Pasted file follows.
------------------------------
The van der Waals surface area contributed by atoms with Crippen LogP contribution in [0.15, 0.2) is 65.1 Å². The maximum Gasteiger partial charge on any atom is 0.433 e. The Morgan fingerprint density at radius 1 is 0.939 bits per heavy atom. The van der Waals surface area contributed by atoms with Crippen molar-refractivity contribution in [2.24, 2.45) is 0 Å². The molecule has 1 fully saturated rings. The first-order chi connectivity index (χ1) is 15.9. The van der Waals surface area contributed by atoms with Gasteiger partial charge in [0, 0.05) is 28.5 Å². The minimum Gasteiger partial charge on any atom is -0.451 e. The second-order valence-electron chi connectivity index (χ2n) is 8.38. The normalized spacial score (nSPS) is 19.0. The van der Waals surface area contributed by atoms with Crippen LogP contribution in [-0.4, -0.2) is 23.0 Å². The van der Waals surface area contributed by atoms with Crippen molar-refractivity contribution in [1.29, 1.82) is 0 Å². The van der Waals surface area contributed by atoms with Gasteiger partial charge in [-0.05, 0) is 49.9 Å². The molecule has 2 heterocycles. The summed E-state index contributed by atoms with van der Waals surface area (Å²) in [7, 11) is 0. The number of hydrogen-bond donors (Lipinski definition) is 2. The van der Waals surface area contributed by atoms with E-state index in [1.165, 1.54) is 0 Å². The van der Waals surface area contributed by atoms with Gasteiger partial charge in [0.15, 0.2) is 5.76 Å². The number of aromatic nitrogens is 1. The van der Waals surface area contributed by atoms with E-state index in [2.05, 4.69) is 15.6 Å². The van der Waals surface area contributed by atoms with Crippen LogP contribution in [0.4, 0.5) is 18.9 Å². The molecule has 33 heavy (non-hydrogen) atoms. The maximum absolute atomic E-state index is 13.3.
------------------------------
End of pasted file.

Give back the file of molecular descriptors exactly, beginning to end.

The van der Waals surface area contributed by atoms with Crippen LogP contribution in [0.15, 0.2) is 65.1 Å². The maximum Gasteiger partial charge on any atom is 0.433 e. The Morgan fingerprint density at radius 1 is 0.939 bits per heavy atom. The van der Waals surface area contributed by atoms with Crippen molar-refractivity contribution in [2.24, 2.45) is 0 Å². The molecule has 1 fully saturated rings. The first-order chi connectivity index (χ1) is 15.9. The van der Waals surface area contributed by atoms with Gasteiger partial charge in [0, 0.05) is 28.5 Å². The minimum Gasteiger partial charge on any atom is -0.451 e. The second-order valence-electron chi connectivity index (χ2n) is 8.38. The normalized spacial score (nSPS) is 19.0. The van der Waals surface area contributed by atoms with Crippen LogP contribution in [-0.4, -0.2) is 23.0 Å². The van der Waals surface area contributed by atoms with Crippen molar-refractivity contribution in [1.29, 1.82) is 0 Å². The van der Waals surface area contributed by atoms with Gasteiger partial charge in [-0.05, 0) is 49.9 Å². The molecule has 2 heterocycles. The summed E-state index contributed by atoms with van der Waals surface area (Å²) in [7, 11) is 0. The number of hydrogen-bond donors (Lipinski definition) is 2. The van der Waals surface area contributed by atoms with E-state index in [1.165, 1.54) is 0 Å². The van der Waals surface area contributed by atoms with Gasteiger partial charge in [0.15, 0.2) is 5.76 Å². The number of aromatic nitrogens is 1. The van der Waals surface area contributed by atoms with E-state index in [2.05, 4.69) is 15.6 Å². The van der Waals surface area contributed by atoms with Crippen LogP contribution in [0.4, 0.5) is 18.9 Å². The molecule has 33 heavy (non-hydrogen) atoms. The maximum absolute atomic E-state index is 13.3.